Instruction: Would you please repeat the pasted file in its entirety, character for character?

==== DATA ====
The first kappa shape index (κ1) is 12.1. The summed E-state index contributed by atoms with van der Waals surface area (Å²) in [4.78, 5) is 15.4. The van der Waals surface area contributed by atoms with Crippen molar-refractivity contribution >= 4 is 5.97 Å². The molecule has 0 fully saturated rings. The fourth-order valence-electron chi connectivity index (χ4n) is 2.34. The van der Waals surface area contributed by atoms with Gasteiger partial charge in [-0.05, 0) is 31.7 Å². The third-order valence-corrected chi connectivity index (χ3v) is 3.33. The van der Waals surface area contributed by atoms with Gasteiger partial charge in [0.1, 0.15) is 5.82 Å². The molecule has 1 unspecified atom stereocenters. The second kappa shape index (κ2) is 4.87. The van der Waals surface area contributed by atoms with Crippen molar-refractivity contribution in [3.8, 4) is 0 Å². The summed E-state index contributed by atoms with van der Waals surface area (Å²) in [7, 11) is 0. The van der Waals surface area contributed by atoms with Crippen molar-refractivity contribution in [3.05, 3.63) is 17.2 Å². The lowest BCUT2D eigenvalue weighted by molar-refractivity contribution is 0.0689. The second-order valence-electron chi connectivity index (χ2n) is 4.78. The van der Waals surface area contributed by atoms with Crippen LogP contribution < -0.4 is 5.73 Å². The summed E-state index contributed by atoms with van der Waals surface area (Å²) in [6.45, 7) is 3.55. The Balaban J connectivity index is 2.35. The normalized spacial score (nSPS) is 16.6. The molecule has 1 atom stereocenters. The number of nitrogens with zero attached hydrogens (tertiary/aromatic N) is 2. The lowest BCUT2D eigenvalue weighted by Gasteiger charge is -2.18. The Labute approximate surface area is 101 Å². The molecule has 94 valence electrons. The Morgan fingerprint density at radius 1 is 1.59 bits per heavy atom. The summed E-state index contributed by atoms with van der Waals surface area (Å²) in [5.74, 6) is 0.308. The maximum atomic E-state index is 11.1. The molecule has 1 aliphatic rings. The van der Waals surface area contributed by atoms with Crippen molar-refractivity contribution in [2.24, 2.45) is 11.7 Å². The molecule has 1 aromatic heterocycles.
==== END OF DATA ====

The first kappa shape index (κ1) is 12.1. The summed E-state index contributed by atoms with van der Waals surface area (Å²) in [4.78, 5) is 15.4. The van der Waals surface area contributed by atoms with Crippen molar-refractivity contribution >= 4 is 5.97 Å². The molecule has 0 fully saturated rings. The fourth-order valence-electron chi connectivity index (χ4n) is 2.34. The van der Waals surface area contributed by atoms with Gasteiger partial charge in [-0.05, 0) is 31.7 Å². The third-order valence-corrected chi connectivity index (χ3v) is 3.33. The van der Waals surface area contributed by atoms with Gasteiger partial charge in [0.1, 0.15) is 5.82 Å². The molecule has 1 unspecified atom stereocenters. The second kappa shape index (κ2) is 4.87. The van der Waals surface area contributed by atoms with Crippen molar-refractivity contribution in [3.8, 4) is 0 Å². The summed E-state index contributed by atoms with van der Waals surface area (Å²) in [7, 11) is 0. The van der Waals surface area contributed by atoms with Crippen molar-refractivity contribution in [3.05, 3.63) is 17.2 Å². The lowest BCUT2D eigenvalue weighted by molar-refractivity contribution is 0.0689. The second-order valence-electron chi connectivity index (χ2n) is 4.78. The van der Waals surface area contributed by atoms with Crippen LogP contribution < -0.4 is 5.73 Å². The summed E-state index contributed by atoms with van der Waals surface area (Å²) in [6.45, 7) is 3.55. The Balaban J connectivity index is 2.35. The normalized spacial score (nSPS) is 16.6. The molecule has 1 atom stereocenters. The number of nitrogens with zero attached hydrogens (tertiary/aromatic N) is 2. The lowest BCUT2D eigenvalue weighted by Gasteiger charge is -2.18. The Labute approximate surface area is 101 Å². The molecule has 94 valence electrons. The Morgan fingerprint density at radius 1 is 1.59 bits per heavy atom. The summed E-state index contributed by atoms with van der Waals surface area (Å²) in [5.74, 6) is 0.308. The maximum atomic E-state index is 11.1. The molecule has 1 aliphatic rings. The van der Waals surface area contributed by atoms with Crippen molar-refractivity contribution in [2.24, 2.45) is 11.7 Å². The molecule has 1 aromatic heterocycles.